Due to the high frequency of thoracic restriction, pulmonary function testing is advised before surgery. Respiratory insufficiency and the limitation of chest expansion increase the incidence of pulmonary complications such as atelectasis and pneumonia in the postoperative period and ICU backup may be required. In view of the potential conduction defects, preoperative ECG is necessary, while an echocardiogram is also required to evaluate the severity of valvular disease caused by AS [2,7,8].

Radiographs of the lumbar spine may be useful to evaluate the possibility of spinal anesthesia. However, lumbar spine disease associated with ossified ligaments may make spinal or epidural anesthesia technically difficult [8].

Surgeon’s perspective

Presenting complaints of the patient should be carefully evaluated. Pains in the hip and reduced mobility are the disabling features, however in developing countries patients not uncommonly present with stiffness due to ankylosed hips. Patient’s age, activity levels and expectations from surgery are important considerations while planning hip replacement surgery. A thorough physical examination should be carried out to evaluate and document spinal involvement, pelvic obliquity, and limb length discrepancy, status of the contralateral hip, bilateral knees and integrity of the sciatic nerve.

Radiographs of the entire spine should be examined to rule out presence of pseudarthrosis or Anderson lesion [9]. In case of pseudarthrosis or severe spinal involvement, a spinal consultation should be sought.

A preoperative standing lateral view of the pelvis should be obtained so as to prevent a positioning error of the acetabular component [10]. Preoperative templating is of paramount importance to have an estimate of the component size and position of the acetabular cup.

Perioperative management of medications used in the treatment of AS patients is an important issue. Prospective data on perioperative infection risk have not shown an increased risk with methotrexate, and it is generally not withheld in the perioperative period. The risk of infection with anti-TNF agents is however well recognized, and it is therefore recommended to stop these drugs before elective orthopaedic surgery [2,11].

Order of Surgery Spine/Hip

Controversy exists regarding the order in which spine surgery and hip arthroplasty are to be performed in patients with severe spine and hip involvement. While some authors state that correction of deformities of the hips is carried out before considering corrective spinal osteotomy [12-14], others take the opposite view [15].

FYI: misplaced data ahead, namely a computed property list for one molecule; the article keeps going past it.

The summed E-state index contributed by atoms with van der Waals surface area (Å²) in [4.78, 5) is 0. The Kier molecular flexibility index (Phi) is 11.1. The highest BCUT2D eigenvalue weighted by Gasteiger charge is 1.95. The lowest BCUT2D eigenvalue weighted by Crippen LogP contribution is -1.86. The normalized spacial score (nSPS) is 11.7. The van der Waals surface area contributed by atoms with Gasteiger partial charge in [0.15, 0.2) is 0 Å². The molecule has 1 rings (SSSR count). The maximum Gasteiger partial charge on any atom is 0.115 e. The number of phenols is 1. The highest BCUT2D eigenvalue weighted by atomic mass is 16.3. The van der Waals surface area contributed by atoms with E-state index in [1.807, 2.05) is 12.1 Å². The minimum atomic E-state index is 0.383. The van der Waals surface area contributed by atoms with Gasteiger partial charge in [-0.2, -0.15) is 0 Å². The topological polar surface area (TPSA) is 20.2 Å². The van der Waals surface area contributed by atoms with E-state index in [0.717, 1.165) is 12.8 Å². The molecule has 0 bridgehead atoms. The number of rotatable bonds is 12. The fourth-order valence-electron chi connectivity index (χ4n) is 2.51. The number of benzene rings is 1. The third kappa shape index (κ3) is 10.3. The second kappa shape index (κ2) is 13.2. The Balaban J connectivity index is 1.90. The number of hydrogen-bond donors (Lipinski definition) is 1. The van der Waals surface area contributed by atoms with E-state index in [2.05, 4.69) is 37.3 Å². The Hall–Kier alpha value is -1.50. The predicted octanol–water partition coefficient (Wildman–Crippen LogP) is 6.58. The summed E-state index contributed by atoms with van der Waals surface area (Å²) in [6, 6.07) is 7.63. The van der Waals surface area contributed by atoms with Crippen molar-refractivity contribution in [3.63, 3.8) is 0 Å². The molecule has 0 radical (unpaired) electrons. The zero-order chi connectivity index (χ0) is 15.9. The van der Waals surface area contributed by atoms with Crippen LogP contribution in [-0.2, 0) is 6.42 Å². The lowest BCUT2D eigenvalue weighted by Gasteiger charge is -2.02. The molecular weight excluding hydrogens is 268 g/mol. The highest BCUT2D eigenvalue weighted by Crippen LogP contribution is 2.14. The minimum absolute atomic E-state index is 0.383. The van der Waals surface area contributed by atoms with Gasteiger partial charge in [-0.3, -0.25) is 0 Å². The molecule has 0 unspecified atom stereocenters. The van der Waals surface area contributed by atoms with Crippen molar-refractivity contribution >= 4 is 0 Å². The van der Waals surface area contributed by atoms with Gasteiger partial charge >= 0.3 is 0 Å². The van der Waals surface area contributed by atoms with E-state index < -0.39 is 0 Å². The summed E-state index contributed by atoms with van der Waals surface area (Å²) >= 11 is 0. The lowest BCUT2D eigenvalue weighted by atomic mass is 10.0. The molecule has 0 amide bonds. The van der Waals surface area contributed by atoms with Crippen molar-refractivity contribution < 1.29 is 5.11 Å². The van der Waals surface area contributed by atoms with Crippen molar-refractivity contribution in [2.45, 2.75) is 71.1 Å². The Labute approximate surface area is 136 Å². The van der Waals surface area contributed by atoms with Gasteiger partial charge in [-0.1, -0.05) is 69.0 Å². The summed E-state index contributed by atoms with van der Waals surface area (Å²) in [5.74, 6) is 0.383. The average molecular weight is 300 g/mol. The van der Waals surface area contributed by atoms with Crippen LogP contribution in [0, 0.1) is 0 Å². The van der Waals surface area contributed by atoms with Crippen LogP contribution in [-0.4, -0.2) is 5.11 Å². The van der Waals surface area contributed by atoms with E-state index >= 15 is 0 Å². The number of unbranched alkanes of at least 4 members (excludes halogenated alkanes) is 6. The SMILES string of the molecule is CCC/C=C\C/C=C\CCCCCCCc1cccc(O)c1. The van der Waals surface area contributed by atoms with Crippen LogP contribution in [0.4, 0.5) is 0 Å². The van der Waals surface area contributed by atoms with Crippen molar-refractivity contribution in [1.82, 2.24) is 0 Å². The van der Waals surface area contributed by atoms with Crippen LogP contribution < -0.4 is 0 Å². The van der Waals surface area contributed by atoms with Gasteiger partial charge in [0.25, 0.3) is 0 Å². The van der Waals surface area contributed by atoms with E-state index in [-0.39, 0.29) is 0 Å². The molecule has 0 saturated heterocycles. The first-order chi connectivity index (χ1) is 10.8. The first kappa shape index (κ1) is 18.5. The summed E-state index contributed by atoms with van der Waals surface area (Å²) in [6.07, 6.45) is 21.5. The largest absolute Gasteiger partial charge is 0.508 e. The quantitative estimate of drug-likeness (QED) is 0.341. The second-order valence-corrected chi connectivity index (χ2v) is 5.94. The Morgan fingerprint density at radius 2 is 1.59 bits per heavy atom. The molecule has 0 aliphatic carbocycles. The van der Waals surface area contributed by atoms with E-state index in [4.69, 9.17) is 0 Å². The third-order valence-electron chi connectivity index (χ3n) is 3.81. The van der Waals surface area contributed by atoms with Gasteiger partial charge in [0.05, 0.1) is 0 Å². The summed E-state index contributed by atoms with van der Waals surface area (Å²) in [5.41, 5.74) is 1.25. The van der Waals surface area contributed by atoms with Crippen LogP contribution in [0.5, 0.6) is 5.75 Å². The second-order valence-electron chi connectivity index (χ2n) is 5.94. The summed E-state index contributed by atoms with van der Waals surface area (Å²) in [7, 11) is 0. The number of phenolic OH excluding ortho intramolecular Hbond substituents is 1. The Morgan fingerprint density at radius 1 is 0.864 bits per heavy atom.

Recommendations for performing THA before spinal osteotomy are based on the reasoning that improvement in hip ROM and pain relief may obviate the need for spinal osteotomy or give a more accurate assessment of residual spinal deformity in patients with severe hip flexion deformity [12]. However, based on the findings of a recent study involving 28 consecutive patients with AS who underwent both spinal osteotomy and THR, Zheng et al. [15] recommend that a spinal osteotomy be performed before THR for two reasons. Firstly, AS patients with a severe kyphotic deformity have the potential risk of anterior dislocation of the prosthesis, as pelvic hyperextension to compensate for a kypkotic spine brings the cup to a more open position with an exaggerated anteversion. Secondly, hyperextension of immobile spine during THR could lead to intra-operative thoracic vertebral body extension fractures with resultant acute traumatic paraplegia [9,16].

Technical Considerations

THA in AS patients can be technically demanding, especially in patients with an ankylosed hip. Problems relate to positioning of the patient, femoral neck cut, original joint line identification, acetabular component positioning, and adequate release of soft tissues.

In case of bilateral hip involvement, the opposite hip may hinder positioning of the pelvis. The operating surgeon should be present at the time of positioning the patient in order to acquaint him with the deformities in the pelvis and the spine, in order to ensure optimum component positioning.

In patients with a preoperative external rotation deformity, there may be difficulty in visualizing the femoral neck through the posterior approach. Identifying the neck by dissection anterior to the greater trochanter and the abductors, sacrificing 2-3 mm of the posterior acetabular wall or performing the neck osteotomy under image intensifier control with the patient in the supine position are some of the options in such a situation [17].

Identifying the location of the original joint line while reaming the acetabulum could also be difficult. However, foveal soft tissue and incomplete gray ossifying cartilage usually remains at the location of the original joint plane, which can aid in identifying the original joint line. Otherwise, intraoperative radiographs could be helpful in such a situation [18].